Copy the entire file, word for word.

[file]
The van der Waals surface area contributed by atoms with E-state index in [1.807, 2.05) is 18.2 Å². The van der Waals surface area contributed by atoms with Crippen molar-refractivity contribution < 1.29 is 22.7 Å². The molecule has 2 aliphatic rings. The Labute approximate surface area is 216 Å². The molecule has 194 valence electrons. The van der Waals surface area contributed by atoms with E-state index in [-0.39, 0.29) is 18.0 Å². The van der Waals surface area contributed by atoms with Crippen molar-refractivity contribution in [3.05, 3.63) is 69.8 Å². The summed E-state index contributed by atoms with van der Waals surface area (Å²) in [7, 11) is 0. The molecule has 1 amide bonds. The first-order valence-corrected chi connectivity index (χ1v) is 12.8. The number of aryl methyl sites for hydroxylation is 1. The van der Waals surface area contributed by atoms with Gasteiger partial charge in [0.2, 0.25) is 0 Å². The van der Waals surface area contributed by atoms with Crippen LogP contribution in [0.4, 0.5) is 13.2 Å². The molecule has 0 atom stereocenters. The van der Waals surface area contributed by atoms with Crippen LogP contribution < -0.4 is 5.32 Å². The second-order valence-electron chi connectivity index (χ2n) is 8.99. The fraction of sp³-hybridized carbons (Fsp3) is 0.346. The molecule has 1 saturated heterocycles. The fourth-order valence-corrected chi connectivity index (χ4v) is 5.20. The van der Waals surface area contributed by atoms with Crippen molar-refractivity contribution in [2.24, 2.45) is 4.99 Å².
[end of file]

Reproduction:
The van der Waals surface area contributed by atoms with E-state index in [1.807, 2.05) is 18.2 Å². The van der Waals surface area contributed by atoms with Crippen molar-refractivity contribution < 1.29 is 22.7 Å². The molecule has 2 aliphatic rings. The Labute approximate surface area is 216 Å². The molecule has 194 valence electrons. The van der Waals surface area contributed by atoms with E-state index in [-0.39, 0.29) is 18.0 Å². The van der Waals surface area contributed by atoms with Crippen molar-refractivity contribution in [3.05, 3.63) is 69.8 Å². The summed E-state index contributed by atoms with van der Waals surface area (Å²) in [7, 11) is 0. The molecule has 1 amide bonds. The first-order valence-corrected chi connectivity index (χ1v) is 12.8. The number of aryl methyl sites for hydroxylation is 1. The van der Waals surface area contributed by atoms with Gasteiger partial charge in [0.2, 0.25) is 0 Å². The van der Waals surface area contributed by atoms with Crippen LogP contribution in [0.4, 0.5) is 13.2 Å². The molecule has 0 atom stereocenters. The van der Waals surface area contributed by atoms with Crippen LogP contribution < -0.4 is 5.32 Å². The second-order valence-electron chi connectivity index (χ2n) is 8.99. The fraction of sp³-hybridized carbons (Fsp3) is 0.346. The molecule has 1 saturated heterocycles. The fourth-order valence-corrected chi connectivity index (χ4v) is 5.20. The van der Waals surface area contributed by atoms with Crippen molar-refractivity contribution in [2.24, 2.45) is 4.99 Å².